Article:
6. The teams in the Midwest region are seeded appropriately, something that can’t be said for all regions. Oklahoma State might not be deserving of a No. 7 seed, but every other team in the region is rated as it should be. Maryland made a late-season charge to seize a No. 4 seed, and Michigan State fell apart as the year went on. The Spartans, once thought to be a threat for a No. 2 or No. 3 seed, check in with a No. 5.

7. Kansas will sweep through the Midwest region and play in Indianapolis in the Final Four. The Jayhawks have a breeze to the Elite Eight, where either Ohio State or Georgetown will be waiting. Kansas has too much talent and depth for both the Buckeyes and Hoyas. Bill Self will lead his squad to the Final Four for the second time in three years.

 

East Region

Grant Freking
Lantern reporter
freking.4@osu.edu

1. The East region has plenty of sleeping giants.
Everyone knows how talented the University of Kentucky is, but by no means will it cruise through the East. West Virginia is on fire coming off a Big East Tournament Championship. New Mexico has won 15 of its last 16. Temple is under-seeded as a No. 5 and Texas, a No. 8, has as much talent as any of the No. 1 seeds.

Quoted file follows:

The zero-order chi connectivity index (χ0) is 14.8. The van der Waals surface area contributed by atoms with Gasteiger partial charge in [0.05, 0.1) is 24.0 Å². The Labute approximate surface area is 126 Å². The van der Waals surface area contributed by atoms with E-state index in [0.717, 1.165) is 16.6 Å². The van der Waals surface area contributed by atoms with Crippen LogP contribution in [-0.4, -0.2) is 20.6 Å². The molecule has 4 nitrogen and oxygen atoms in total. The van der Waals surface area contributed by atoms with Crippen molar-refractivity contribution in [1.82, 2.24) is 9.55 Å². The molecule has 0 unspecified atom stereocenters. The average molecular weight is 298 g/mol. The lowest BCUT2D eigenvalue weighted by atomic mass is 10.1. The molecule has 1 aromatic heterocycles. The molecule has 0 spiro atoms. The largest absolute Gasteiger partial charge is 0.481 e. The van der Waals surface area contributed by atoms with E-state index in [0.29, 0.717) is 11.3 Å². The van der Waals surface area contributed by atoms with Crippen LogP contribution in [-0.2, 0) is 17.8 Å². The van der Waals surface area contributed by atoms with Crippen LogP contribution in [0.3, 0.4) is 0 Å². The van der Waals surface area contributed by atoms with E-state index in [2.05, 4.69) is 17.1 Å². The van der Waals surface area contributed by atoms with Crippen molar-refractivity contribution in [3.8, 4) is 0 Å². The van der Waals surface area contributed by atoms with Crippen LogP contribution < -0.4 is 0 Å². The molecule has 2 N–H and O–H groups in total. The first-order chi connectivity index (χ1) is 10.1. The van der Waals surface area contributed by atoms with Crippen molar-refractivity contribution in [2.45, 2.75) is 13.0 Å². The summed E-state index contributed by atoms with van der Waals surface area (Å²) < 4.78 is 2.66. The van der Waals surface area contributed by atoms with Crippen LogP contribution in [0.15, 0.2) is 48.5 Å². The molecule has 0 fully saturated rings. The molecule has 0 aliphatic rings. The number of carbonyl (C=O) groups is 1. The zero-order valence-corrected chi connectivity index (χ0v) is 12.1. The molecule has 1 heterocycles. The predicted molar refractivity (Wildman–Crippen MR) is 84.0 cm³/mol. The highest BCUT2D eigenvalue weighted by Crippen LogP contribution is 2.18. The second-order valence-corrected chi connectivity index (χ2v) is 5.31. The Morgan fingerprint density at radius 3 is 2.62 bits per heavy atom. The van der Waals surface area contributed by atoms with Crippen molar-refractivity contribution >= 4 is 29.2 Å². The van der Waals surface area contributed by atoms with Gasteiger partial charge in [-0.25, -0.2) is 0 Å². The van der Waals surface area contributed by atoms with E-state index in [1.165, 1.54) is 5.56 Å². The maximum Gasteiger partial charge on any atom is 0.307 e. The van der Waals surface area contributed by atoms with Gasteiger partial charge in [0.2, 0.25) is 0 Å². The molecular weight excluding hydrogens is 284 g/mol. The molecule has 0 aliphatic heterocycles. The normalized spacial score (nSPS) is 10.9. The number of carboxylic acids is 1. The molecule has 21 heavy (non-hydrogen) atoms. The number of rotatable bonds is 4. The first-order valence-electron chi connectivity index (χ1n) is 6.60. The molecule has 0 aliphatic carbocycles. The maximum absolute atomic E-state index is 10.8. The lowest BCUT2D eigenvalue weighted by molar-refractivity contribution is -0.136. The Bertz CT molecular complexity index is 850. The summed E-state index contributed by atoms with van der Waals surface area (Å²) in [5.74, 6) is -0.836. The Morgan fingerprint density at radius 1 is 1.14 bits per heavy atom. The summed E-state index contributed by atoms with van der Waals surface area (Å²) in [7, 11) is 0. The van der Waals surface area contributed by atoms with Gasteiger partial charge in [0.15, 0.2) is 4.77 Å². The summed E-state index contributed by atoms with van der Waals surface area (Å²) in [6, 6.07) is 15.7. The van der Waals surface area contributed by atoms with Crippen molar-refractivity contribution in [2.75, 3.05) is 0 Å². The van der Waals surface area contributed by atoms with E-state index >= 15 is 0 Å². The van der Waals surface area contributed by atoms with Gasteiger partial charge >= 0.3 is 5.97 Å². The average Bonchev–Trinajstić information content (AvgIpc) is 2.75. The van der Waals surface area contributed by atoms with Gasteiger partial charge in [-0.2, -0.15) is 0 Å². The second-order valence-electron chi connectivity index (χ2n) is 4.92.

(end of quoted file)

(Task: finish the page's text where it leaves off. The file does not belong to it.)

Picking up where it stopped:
2. John Wall could go from freshman phenom to legend. The SEC Player of the Year has been nothing short of spectacular this season. He can carry a very talented Kentucky team to the Final Four. The key for John Wall and the Wildcats is to keep SEC Freshman of the Year DeMarcus Cousins out of foul trouble.

3. The No. 5 — No. 12 game will be a classic. No. 5 Temple won the Atlantic 10 Conference tournament and features two dominant guards: Ryan Brooks and Juan Fernandez. No. 12 Cornell counters with twin towers Ryan Wittman and Jeff Foote. One thing both teams have in common: they are both under-seeded. Mark this down as your perennial No. 12 over No. 5 upset.